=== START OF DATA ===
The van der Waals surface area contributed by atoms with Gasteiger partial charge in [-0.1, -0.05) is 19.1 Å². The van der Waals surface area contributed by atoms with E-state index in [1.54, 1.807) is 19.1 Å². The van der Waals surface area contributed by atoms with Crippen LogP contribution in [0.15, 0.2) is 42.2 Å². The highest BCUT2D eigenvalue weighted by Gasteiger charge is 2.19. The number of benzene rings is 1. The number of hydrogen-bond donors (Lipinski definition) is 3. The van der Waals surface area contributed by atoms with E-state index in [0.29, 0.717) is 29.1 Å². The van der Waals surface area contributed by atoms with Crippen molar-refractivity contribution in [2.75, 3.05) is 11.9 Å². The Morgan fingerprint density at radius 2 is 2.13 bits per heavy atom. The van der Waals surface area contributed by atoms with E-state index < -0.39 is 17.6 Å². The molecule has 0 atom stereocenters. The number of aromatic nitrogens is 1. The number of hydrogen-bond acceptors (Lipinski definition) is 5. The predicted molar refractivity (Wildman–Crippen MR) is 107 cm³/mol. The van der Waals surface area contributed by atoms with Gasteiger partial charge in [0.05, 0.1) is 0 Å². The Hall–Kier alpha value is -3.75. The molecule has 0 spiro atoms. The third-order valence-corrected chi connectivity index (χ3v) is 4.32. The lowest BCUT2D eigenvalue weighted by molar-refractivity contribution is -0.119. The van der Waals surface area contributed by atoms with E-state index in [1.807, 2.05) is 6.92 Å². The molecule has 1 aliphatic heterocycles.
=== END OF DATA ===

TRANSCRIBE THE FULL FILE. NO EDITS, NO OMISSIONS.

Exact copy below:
The van der Waals surface area contributed by atoms with Gasteiger partial charge in [-0.1, -0.05) is 19.1 Å². The van der Waals surface area contributed by atoms with E-state index in [1.54, 1.807) is 19.1 Å². The van der Waals surface area contributed by atoms with Crippen LogP contribution in [0.15, 0.2) is 42.2 Å². The highest BCUT2D eigenvalue weighted by Gasteiger charge is 2.19. The number of benzene rings is 1. The number of hydrogen-bond donors (Lipinski definition) is 3. The van der Waals surface area contributed by atoms with E-state index in [0.29, 0.717) is 29.1 Å². The van der Waals surface area contributed by atoms with Crippen molar-refractivity contribution in [2.75, 3.05) is 11.9 Å². The Morgan fingerprint density at radius 2 is 2.13 bits per heavy atom. The van der Waals surface area contributed by atoms with E-state index < -0.39 is 17.6 Å². The molecule has 0 atom stereocenters. The number of aromatic nitrogens is 1. The number of hydrogen-bond acceptors (Lipinski definition) is 5. The predicted molar refractivity (Wildman–Crippen MR) is 107 cm³/mol. The van der Waals surface area contributed by atoms with Gasteiger partial charge in [0.05, 0.1) is 0 Å². The Hall–Kier alpha value is -3.75. The molecule has 0 spiro atoms. The third-order valence-corrected chi connectivity index (χ3v) is 4.32. The lowest BCUT2D eigenvalue weighted by molar-refractivity contribution is -0.119. The van der Waals surface area contributed by atoms with E-state index in [1.807, 2.05) is 6.92 Å². The molecule has 1 aliphatic heterocycles.